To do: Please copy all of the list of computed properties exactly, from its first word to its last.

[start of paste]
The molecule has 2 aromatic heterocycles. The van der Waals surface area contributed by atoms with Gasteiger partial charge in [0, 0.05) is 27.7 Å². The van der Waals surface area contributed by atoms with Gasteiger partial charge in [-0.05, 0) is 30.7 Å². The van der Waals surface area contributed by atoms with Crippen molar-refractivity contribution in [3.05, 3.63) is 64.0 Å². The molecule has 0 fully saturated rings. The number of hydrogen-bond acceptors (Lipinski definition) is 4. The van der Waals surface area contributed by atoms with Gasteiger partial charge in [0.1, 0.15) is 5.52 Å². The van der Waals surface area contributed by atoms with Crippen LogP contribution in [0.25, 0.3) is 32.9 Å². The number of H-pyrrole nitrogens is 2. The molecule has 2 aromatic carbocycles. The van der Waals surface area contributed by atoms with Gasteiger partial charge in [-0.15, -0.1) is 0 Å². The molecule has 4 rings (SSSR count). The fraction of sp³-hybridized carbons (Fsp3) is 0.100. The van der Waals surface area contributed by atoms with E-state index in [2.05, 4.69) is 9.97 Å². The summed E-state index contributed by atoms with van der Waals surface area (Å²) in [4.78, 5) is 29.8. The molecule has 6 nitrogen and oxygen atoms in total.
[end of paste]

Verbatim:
The molecule has 2 aromatic heterocycles. The van der Waals surface area contributed by atoms with Gasteiger partial charge in [0, 0.05) is 27.7 Å². The van der Waals surface area contributed by atoms with Gasteiger partial charge in [-0.05, 0) is 30.7 Å². The van der Waals surface area contributed by atoms with Crippen molar-refractivity contribution in [3.05, 3.63) is 64.0 Å². The molecule has 0 fully saturated rings. The number of hydrogen-bond acceptors (Lipinski definition) is 4. The van der Waals surface area contributed by atoms with Gasteiger partial charge in [0.1, 0.15) is 5.52 Å². The van der Waals surface area contributed by atoms with Crippen LogP contribution in [0.25, 0.3) is 32.9 Å². The number of H-pyrrole nitrogens is 2. The molecule has 2 aromatic carbocycles. The van der Waals surface area contributed by atoms with Gasteiger partial charge in [-0.15, -0.1) is 0 Å². The molecule has 4 rings (SSSR count). The fraction of sp³-hybridized carbons (Fsp3) is 0.100. The van der Waals surface area contributed by atoms with E-state index in [2.05, 4.69) is 9.97 Å². The summed E-state index contributed by atoms with van der Waals surface area (Å²) in [4.78, 5) is 29.8. The molecule has 6 nitrogen and oxygen atoms in total.